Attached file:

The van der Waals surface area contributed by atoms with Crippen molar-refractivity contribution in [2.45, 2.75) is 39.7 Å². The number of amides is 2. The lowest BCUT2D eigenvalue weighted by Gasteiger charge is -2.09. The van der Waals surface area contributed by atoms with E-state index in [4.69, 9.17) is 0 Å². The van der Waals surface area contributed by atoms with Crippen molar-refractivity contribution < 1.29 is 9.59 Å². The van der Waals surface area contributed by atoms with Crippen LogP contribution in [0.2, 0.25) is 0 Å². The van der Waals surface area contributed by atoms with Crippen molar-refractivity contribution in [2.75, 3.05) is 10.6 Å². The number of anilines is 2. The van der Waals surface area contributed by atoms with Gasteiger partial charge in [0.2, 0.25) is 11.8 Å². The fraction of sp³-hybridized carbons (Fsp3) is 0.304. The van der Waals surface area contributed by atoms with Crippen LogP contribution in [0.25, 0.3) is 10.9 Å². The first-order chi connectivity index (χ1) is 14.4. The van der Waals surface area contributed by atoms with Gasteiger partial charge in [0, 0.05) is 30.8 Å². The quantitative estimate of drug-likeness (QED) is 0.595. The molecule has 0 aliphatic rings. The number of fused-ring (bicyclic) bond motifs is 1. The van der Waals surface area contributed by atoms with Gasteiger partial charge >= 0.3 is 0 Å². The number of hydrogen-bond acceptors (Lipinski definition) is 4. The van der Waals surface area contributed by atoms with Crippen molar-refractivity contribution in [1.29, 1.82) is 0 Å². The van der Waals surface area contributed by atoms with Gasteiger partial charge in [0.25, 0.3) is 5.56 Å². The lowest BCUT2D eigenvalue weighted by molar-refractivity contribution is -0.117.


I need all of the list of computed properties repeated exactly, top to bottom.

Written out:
The van der Waals surface area contributed by atoms with Crippen molar-refractivity contribution in [2.45, 2.75) is 39.7 Å². The number of amides is 2. The lowest BCUT2D eigenvalue weighted by Gasteiger charge is -2.09. The van der Waals surface area contributed by atoms with E-state index in [4.69, 9.17) is 0 Å². The van der Waals surface area contributed by atoms with Crippen molar-refractivity contribution < 1.29 is 9.59 Å². The van der Waals surface area contributed by atoms with Crippen LogP contribution in [0.2, 0.25) is 0 Å². The van der Waals surface area contributed by atoms with Crippen molar-refractivity contribution in [2.75, 3.05) is 10.6 Å². The number of anilines is 2. The van der Waals surface area contributed by atoms with Gasteiger partial charge in [0.2, 0.25) is 11.8 Å². The fraction of sp³-hybridized carbons (Fsp3) is 0.304. The van der Waals surface area contributed by atoms with Crippen LogP contribution in [0.25, 0.3) is 10.9 Å². The first-order chi connectivity index (χ1) is 14.4. The van der Waals surface area contributed by atoms with Gasteiger partial charge in [0, 0.05) is 30.8 Å². The quantitative estimate of drug-likeness (QED) is 0.595. The molecule has 0 aliphatic rings. The number of fused-ring (bicyclic) bond motifs is 1. The van der Waals surface area contributed by atoms with Gasteiger partial charge >= 0.3 is 0 Å². The number of hydrogen-bond acceptors (Lipinski definition) is 4. The van der Waals surface area contributed by atoms with Crippen molar-refractivity contribution in [1.29, 1.82) is 0 Å². The van der Waals surface area contributed by atoms with Gasteiger partial charge in [0.25, 0.3) is 5.56 Å². The lowest BCUT2D eigenvalue weighted by molar-refractivity contribution is -0.117.